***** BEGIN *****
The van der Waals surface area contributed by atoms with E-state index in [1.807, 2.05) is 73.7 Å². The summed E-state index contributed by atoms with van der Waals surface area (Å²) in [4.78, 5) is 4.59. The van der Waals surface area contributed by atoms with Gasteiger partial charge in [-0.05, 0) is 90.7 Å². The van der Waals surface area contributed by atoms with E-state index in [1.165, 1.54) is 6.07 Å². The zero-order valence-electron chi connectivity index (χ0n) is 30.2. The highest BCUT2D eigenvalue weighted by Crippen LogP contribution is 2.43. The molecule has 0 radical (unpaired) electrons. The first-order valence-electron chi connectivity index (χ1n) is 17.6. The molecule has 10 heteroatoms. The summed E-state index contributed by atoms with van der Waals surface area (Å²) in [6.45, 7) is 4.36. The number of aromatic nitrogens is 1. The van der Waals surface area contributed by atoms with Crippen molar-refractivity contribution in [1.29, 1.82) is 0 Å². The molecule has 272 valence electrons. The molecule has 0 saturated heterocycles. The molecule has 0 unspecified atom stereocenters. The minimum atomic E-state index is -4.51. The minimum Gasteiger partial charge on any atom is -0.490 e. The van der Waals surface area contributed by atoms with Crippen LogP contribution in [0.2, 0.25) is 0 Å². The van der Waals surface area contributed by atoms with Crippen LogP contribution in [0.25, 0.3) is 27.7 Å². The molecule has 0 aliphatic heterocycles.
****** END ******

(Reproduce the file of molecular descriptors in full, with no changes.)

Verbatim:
The van der Waals surface area contributed by atoms with E-state index in [1.807, 2.05) is 73.7 Å². The summed E-state index contributed by atoms with van der Waals surface area (Å²) in [4.78, 5) is 4.59. The van der Waals surface area contributed by atoms with Gasteiger partial charge in [-0.05, 0) is 90.7 Å². The van der Waals surface area contributed by atoms with E-state index in [1.165, 1.54) is 6.07 Å². The zero-order valence-electron chi connectivity index (χ0n) is 30.2. The highest BCUT2D eigenvalue weighted by Crippen LogP contribution is 2.43. The molecule has 0 radical (unpaired) electrons. The first-order valence-electron chi connectivity index (χ1n) is 17.6. The molecule has 10 heteroatoms. The summed E-state index contributed by atoms with van der Waals surface area (Å²) in [6.45, 7) is 4.36. The number of aromatic nitrogens is 1. The van der Waals surface area contributed by atoms with Crippen molar-refractivity contribution in [1.29, 1.82) is 0 Å². The molecule has 272 valence electrons. The molecule has 0 saturated heterocycles. The molecule has 0 unspecified atom stereocenters. The minimum atomic E-state index is -4.51. The minimum Gasteiger partial charge on any atom is -0.490 e. The van der Waals surface area contributed by atoms with Crippen LogP contribution in [0.2, 0.25) is 0 Å². The van der Waals surface area contributed by atoms with Crippen LogP contribution in [0.25, 0.3) is 27.7 Å². The molecule has 0 aliphatic heterocycles.